The Wire Season 2 Episode 3: Hot Shots. Stage actor Pablo Schreiber, Lieb Schreiber's younger brother, was a standout in The Wire's second season. As Nick, an under-employed dockworker (there was no other kind in Baltimore) caught between the devil and the deep blue sea, Schreiber -- a tall, classically handsome man -- was the most tragic figure in the Sobotka clan because he not only had to witness, helplessly, as his family disintegrated with the killing of his uncle Frank and the imprisonment of his cousin Ziggy because of their involvement with the Greek's murderous brigade -- but he also watched as the only life he'd ever known was dismantled, block by block, brick by brick. In that regard, Nick was not so very different from the crosstown corner boys and drug dealers who he early on disparaged but then later came to emulate. Though the title of this episode refers to a package of spiked dope (hot shots), it could just as easily refer to Nick, who, despite being well over 6 feet tall, desperately wanted to be a bigger man. We were pulling for him and the other men who too often turned to crime to feed their families. (As a side note, Schreiber's superbly contained performance in Season 2 made his co-star, James Ransone's Ziggy, seem clunky and cartoonish in comparison. I will comment in more detail on Ziggy in a later posting.)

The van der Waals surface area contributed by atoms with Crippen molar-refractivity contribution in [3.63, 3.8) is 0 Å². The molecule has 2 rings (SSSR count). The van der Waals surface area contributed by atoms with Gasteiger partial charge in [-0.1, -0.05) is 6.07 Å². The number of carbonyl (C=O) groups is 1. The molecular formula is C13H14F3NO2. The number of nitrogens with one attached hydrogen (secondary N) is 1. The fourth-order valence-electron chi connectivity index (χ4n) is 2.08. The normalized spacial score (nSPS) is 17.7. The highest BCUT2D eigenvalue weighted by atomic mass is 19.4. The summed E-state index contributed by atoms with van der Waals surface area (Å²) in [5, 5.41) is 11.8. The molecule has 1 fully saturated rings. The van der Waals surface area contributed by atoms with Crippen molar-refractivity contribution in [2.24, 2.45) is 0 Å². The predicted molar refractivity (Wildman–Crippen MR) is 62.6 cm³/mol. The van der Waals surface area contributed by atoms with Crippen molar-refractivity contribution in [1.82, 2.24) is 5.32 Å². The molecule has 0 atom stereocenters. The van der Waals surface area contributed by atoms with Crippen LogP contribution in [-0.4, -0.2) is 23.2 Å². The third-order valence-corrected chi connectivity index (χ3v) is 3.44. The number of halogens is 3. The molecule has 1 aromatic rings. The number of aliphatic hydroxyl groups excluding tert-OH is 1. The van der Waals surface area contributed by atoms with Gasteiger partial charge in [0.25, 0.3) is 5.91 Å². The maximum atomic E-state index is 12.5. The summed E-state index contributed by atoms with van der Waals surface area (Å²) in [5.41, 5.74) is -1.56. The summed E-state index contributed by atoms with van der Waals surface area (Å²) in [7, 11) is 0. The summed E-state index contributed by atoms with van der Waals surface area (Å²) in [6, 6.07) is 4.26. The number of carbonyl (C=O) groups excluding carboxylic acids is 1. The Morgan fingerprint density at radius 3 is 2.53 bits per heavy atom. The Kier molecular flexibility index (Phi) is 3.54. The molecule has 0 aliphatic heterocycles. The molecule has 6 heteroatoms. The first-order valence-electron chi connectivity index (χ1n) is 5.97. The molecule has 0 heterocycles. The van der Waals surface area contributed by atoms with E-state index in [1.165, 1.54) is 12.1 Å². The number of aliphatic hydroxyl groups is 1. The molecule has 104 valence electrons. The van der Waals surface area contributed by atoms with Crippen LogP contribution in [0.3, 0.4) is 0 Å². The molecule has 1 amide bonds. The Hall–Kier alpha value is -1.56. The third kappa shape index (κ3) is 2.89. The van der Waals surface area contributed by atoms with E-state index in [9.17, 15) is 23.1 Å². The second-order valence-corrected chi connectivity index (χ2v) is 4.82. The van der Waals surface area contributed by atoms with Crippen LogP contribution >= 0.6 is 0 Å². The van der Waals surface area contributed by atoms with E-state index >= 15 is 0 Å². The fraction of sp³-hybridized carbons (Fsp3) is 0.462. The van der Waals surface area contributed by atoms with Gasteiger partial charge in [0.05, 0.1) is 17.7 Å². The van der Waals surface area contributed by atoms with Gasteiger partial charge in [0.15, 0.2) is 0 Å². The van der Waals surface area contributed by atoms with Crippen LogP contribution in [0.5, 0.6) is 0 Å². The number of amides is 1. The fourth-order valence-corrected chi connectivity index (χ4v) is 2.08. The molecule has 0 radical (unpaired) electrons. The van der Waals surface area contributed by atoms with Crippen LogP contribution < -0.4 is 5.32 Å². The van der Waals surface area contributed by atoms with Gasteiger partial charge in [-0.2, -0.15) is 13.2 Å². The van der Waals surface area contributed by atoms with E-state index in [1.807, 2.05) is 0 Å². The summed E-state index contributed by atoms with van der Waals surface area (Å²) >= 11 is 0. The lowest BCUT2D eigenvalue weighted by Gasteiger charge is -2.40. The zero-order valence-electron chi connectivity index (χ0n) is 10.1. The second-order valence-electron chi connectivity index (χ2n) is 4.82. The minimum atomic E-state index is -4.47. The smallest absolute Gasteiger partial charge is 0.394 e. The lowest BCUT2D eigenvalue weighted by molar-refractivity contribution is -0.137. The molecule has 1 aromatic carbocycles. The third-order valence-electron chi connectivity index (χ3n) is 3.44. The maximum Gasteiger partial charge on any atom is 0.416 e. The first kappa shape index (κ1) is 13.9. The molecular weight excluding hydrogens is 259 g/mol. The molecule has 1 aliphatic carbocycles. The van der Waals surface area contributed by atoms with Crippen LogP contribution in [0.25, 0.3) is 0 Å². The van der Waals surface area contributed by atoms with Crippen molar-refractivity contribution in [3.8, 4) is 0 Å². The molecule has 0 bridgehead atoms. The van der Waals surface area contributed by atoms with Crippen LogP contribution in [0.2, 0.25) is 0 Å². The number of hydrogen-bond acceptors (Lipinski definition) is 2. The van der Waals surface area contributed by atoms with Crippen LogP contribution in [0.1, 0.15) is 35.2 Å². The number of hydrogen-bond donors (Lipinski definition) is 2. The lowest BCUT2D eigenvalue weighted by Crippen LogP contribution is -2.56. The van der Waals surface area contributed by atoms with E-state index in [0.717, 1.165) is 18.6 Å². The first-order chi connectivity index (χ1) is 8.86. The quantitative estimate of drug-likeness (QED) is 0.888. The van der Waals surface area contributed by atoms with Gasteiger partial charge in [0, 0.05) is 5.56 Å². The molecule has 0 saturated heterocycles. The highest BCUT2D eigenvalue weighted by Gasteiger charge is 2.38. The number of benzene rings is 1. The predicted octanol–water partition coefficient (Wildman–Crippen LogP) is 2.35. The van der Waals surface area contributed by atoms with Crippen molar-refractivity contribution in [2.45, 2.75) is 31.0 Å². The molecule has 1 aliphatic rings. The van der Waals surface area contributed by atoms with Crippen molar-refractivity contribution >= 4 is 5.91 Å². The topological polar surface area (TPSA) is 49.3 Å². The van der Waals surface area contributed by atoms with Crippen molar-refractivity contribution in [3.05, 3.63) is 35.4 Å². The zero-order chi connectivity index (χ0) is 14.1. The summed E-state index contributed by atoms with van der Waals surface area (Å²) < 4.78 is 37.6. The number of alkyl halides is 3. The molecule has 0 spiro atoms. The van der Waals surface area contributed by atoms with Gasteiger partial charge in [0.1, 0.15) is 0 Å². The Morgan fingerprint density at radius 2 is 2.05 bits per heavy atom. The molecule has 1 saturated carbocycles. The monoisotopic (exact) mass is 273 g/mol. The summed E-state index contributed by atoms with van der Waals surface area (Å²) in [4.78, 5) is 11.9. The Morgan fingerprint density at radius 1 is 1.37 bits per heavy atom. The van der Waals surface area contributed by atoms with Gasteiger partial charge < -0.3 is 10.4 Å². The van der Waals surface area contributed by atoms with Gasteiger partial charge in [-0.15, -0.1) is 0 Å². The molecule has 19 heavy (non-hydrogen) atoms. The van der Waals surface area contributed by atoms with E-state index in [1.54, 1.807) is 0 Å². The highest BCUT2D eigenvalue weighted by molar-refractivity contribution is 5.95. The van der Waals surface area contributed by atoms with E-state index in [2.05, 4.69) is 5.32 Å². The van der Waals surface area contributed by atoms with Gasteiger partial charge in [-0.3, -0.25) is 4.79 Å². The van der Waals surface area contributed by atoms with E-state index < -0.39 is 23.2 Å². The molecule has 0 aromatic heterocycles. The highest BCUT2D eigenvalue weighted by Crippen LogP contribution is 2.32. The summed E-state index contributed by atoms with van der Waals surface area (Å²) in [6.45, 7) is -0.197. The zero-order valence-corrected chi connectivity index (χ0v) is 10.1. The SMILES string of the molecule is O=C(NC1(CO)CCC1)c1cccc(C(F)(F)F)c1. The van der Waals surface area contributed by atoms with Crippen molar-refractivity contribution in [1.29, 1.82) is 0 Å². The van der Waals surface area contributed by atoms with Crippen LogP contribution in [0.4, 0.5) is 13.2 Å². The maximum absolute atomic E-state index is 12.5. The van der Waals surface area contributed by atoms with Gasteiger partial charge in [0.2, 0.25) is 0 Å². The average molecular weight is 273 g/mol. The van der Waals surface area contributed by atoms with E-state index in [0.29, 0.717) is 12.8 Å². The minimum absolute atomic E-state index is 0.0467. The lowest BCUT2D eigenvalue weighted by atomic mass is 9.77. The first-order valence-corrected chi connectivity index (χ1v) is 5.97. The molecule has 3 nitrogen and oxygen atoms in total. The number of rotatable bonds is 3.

What to say about Steven Spielberg's The Adventures of Tin-Tin? I feel the same way about this film as I did about Martin Scorsese's Hugo: A master filmmaker can take technical innovations introduced by lesser lights and show how it's really done. Tin-Tin (a motion-captured feature starring the bodies and voices of Jamie Bell, Andy Sirkis and Daniel Craig) is leagues beyond your run-of-the-mill animated wizardry. Each frame is so richly detailed it is almost an excess of artistry. It was too fabulous. I was put in mind of Stendahl Syndrome, that phenomenon that happens to some folks who visit art museums and are overwhelmed by the beauty. That's how I felt about Tin-Tin, which is based on the classic adventure comics by Belgian artist Georges Remi, who went by Herge. Tin-Tin is a ginger headed reporter who jets around the world with his faithful and equally intrepid terrier Snowy. In the film, Tin-Tin follows clues around the globe (literally) to a pirate's hidden treasure. It's a wildly exhausting ride but, oddly enough, it's so well-crafted it feels more like a masterclass exercise than anything.